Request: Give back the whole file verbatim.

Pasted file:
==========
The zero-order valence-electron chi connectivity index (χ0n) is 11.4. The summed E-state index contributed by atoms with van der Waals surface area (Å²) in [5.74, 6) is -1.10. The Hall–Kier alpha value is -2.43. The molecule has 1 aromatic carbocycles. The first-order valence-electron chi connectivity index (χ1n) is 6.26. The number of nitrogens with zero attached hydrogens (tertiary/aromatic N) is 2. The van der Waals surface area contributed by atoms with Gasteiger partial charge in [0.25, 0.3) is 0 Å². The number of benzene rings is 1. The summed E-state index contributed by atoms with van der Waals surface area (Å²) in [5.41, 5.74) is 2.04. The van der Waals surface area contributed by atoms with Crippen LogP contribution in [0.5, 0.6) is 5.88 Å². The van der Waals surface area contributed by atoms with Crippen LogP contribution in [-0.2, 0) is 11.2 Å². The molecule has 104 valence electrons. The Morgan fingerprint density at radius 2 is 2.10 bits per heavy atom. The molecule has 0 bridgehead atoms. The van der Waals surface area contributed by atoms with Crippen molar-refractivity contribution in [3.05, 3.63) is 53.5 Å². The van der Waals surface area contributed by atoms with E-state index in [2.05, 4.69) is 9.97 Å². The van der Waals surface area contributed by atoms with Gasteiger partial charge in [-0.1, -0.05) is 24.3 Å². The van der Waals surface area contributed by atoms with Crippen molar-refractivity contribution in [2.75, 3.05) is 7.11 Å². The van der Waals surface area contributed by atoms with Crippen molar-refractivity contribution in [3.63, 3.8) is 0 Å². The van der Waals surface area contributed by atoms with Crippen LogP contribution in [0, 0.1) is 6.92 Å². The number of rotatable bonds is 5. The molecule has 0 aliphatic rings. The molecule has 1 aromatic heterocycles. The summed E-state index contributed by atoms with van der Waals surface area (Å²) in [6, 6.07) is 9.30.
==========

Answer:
The zero-order valence-electron chi connectivity index (χ0n) is 11.4. The summed E-state index contributed by atoms with van der Waals surface area (Å²) in [5.74, 6) is -1.10. The Hall–Kier alpha value is -2.43. The molecule has 1 aromatic carbocycles. The first-order valence-electron chi connectivity index (χ1n) is 6.26. The number of nitrogens with zero attached hydrogens (tertiary/aromatic N) is 2. The van der Waals surface area contributed by atoms with Gasteiger partial charge in [0.25, 0.3) is 0 Å². The number of benzene rings is 1. The summed E-state index contributed by atoms with van der Waals surface area (Å²) in [5.41, 5.74) is 2.04. The van der Waals surface area contributed by atoms with Crippen LogP contribution in [0.5, 0.6) is 5.88 Å². The van der Waals surface area contributed by atoms with Crippen LogP contribution in [-0.2, 0) is 11.2 Å². The molecule has 104 valence electrons. The Morgan fingerprint density at radius 2 is 2.10 bits per heavy atom. The molecule has 0 bridgehead atoms. The van der Waals surface area contributed by atoms with Crippen molar-refractivity contribution in [3.05, 3.63) is 53.5 Å². The van der Waals surface area contributed by atoms with E-state index in [2.05, 4.69) is 9.97 Å². The van der Waals surface area contributed by atoms with Gasteiger partial charge in [-0.1, -0.05) is 24.3 Å². The van der Waals surface area contributed by atoms with Crippen molar-refractivity contribution in [2.75, 3.05) is 7.11 Å². The van der Waals surface area contributed by atoms with Crippen molar-refractivity contribution in [3.63, 3.8) is 0 Å². The van der Waals surface area contributed by atoms with Crippen LogP contribution in [0, 0.1) is 6.92 Å². The number of rotatable bonds is 5. The molecule has 0 aliphatic rings. The molecule has 1 aromatic heterocycles. The summed E-state index contributed by atoms with van der Waals surface area (Å²) in [6, 6.07) is 9.30.